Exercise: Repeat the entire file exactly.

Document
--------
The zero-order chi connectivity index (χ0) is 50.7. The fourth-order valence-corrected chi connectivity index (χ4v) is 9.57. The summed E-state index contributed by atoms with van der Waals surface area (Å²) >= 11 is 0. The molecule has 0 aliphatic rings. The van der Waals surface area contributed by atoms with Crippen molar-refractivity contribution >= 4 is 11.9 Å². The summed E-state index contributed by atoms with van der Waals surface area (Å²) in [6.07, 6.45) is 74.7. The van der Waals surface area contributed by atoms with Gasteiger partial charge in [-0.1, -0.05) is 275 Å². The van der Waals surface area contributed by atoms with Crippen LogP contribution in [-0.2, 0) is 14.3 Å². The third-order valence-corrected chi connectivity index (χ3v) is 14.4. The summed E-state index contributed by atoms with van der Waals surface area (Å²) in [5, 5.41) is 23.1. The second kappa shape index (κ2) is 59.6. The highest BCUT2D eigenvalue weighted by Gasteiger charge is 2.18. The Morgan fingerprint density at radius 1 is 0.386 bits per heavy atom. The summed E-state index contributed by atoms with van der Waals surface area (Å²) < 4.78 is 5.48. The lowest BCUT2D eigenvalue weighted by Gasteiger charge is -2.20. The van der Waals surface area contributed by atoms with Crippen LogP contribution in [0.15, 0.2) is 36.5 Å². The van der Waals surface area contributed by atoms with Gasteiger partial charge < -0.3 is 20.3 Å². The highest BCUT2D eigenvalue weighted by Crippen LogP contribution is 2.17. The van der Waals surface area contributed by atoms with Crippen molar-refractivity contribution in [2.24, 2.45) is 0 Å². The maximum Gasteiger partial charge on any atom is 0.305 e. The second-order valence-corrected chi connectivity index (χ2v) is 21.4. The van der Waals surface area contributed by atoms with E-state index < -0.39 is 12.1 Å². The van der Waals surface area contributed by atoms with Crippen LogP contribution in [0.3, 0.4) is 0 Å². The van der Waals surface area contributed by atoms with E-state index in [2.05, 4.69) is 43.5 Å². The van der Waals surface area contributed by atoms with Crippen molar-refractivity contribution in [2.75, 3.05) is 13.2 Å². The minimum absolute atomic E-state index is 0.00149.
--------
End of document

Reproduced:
The zero-order chi connectivity index (χ0) is 50.7. The fourth-order valence-corrected chi connectivity index (χ4v) is 9.57. The summed E-state index contributed by atoms with van der Waals surface area (Å²) >= 11 is 0. The molecule has 0 aliphatic rings. The van der Waals surface area contributed by atoms with Crippen molar-refractivity contribution >= 4 is 11.9 Å². The summed E-state index contributed by atoms with van der Waals surface area (Å²) in [6.07, 6.45) is 74.7. The van der Waals surface area contributed by atoms with Gasteiger partial charge in [-0.1, -0.05) is 275 Å². The van der Waals surface area contributed by atoms with Crippen LogP contribution in [-0.2, 0) is 14.3 Å². The third-order valence-corrected chi connectivity index (χ3v) is 14.4. The summed E-state index contributed by atoms with van der Waals surface area (Å²) in [5, 5.41) is 23.1. The second kappa shape index (κ2) is 59.6. The highest BCUT2D eigenvalue weighted by Gasteiger charge is 2.18. The Morgan fingerprint density at radius 1 is 0.386 bits per heavy atom. The summed E-state index contributed by atoms with van der Waals surface area (Å²) < 4.78 is 5.48. The lowest BCUT2D eigenvalue weighted by Gasteiger charge is -2.20. The van der Waals surface area contributed by atoms with Crippen LogP contribution in [0.15, 0.2) is 36.5 Å². The van der Waals surface area contributed by atoms with Gasteiger partial charge < -0.3 is 20.3 Å². The highest BCUT2D eigenvalue weighted by Crippen LogP contribution is 2.17. The van der Waals surface area contributed by atoms with Crippen molar-refractivity contribution in [2.24, 2.45) is 0 Å². The maximum Gasteiger partial charge on any atom is 0.305 e. The second-order valence-corrected chi connectivity index (χ2v) is 21.4. The van der Waals surface area contributed by atoms with E-state index < -0.39 is 12.1 Å². The van der Waals surface area contributed by atoms with Crippen LogP contribution in [0.3, 0.4) is 0 Å². The van der Waals surface area contributed by atoms with E-state index in [2.05, 4.69) is 43.5 Å². The van der Waals surface area contributed by atoms with Crippen molar-refractivity contribution in [2.75, 3.05) is 13.2 Å². The minimum absolute atomic E-state index is 0.00149.